It’s the last lazy weeks of summer, and we’re taking a moment to shout out some incredible Ontario-born or based musicians. Check out this list of favourites from our Program Associate, Breanne Ritchie! 

The tone, lyrics, and emotions in these songs and albums have made her pandemic a little bit easier. Have fun scrolling through and then put on some jams, take a walk, or dance around in your kitchenand enjoy! 

Robert Ball, I Need A Man

Born in Toronto, Robert Ball is a multi-faceted singer/songwriter with a soulful voice and jazz sensibilities. Inspired by everything from Broadway, pop and world music, to R&B and country, Ball has toured the world. On his new single, “I Need A Man”, Robert shares, “There are so few examples of ‘this’ type of vulnerability, tenderness and intimacy from Black men.”

Robertballmusic.com  | @robertballmusic

The OBGMs, The Ends

Densil McFarlane, lead singer and guitarist, and drummer, Colanthony Humphrey, have been making music together since the mid-2000s. They started out as a hip-hop production duo, but found there was a certain ceiling to hip-hop acts in Canada. They wanted to do something to stand out, so McFarlane taught himself to play guitar and they morphed into a rock band. On March 11, 2020 the band played their first concert in two years, an invite-only house show that they packed past fire code regulations. We can’t wait for the next chance to see them live!

Theobgms.com | @theobgms

DESIIRE, Remedy

DESIIRE is a Congo-born, Toronto-based singer-songwriter who delivers a unique blend of R&B, Afro, Electronic & Hip Hop to create music that is filled with hypnotic instrumentals and vocal moody simplicity. Recently, he joined Canadian Queer artists, Charlotte Day Wilson and Lido Pimienta in Spotify’s global official Pride campaign “Unlike Any Other”.

desiirenow.com | @desiirenow

monsune, Tradition

Monsune is the stage name of Scott Zhang, a Canadian indie pop and synthpop musician from Toronto, Ontario. He is most noted for his 2019 single “Mountain”, which was a nominee for the 2020 SOCAN Songwriting Prize. Scott considers “Mountain” his favourite song, lyrically, due to its personal nature. “I wrote that song at a time in my life where things were changing pretty rapidly and I was leaving certain habits and people and places behind.”

monsune on YouTube | @monsune.inc

TiKA, Anywhere But Here

On releasing “Anywhere But Here”, TiKA reflects, “It took a lot of courage and 5 years to release this. I have immense gratitude to anyone who artistically releases anything into the world. I get it now. I feel seen and healed.” The artist also speaks openly about their challenges, “It’s been a very painful, eye-opening experience to learn what people’s expectations of me are. If you are a Black artist, there’s a level of perfectionism that’s expected of you. You can’t show up and be Black and just be. It’s only in the last few years that folks have started showing up as themselves.”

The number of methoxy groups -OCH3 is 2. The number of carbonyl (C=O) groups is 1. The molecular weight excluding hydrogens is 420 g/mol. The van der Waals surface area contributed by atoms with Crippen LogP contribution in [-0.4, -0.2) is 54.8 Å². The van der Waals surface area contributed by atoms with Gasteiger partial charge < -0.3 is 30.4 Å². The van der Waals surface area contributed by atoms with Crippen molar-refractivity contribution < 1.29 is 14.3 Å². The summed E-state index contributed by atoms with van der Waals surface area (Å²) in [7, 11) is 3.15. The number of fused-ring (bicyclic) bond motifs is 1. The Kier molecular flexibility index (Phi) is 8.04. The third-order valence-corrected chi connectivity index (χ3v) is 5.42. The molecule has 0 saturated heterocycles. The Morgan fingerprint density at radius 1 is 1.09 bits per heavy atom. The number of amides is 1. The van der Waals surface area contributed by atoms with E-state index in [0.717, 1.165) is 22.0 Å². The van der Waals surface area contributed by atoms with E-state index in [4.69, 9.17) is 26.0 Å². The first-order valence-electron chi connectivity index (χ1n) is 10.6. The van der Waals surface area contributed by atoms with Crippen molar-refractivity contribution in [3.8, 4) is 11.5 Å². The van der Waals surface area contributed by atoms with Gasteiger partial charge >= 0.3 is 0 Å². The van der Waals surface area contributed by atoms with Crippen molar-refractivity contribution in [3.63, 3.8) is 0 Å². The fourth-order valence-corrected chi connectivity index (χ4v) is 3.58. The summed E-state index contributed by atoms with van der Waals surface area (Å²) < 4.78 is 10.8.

withlovetika.com | @withlovetika

Poolblood, In My Little Room

Non-binary artist, Maryam Said, of Poolblood makes introspective and emotionally intelligent alt-folk songs. Songs released over the past year are labelled demos, but their aching intimacy is perfect for this moment. In a solo performance of “In My Little Room”, recorded for Toronto music series Long Winter, Said sings about the claustrophobic experience of being trapped in your own space and mind while in an actual little room.

@poolbloooood

Jordana Talsky, Zahava

On the upcoming release, Jordana shares, “I grapple with not wanting to be defined as any one thing, whether that is the type of personality, professional, or musician I am, and I wonder if I am an artist at all. I think we have different parts to our identities that are in conflict, but which can be harmonized as we grow into ourselves. I am a person of several voices, and now a choir of one. I hope something in this music may inspire you to undertake the journey to find home in yourself too.”

Jordanatalsky.com | @jzt123 

Malaika Khadijaa, Tears

Born and raised in the suburbs just outside of Toronto, Malaika Khadijaa is a first-generation Canadian that celebrates her Ugandan, Kenyan, and Antiguan roots. On pandemic anthem, “Tears”, Malaika explains it is a “song about protecting those around you who suffer from depression. When the people you love are struggling, you can oftentimes feel their emotions and energy. It’s always important to let those people know that you can feel it too and that you are there to support them no matter the circumstance.”

Malaikakhadijaa.com | @malaikakhadijaa

Header: Left to right: Robert Ball, Malaika Khadijaa, The OBGMs, Scott Zhang (monsune).

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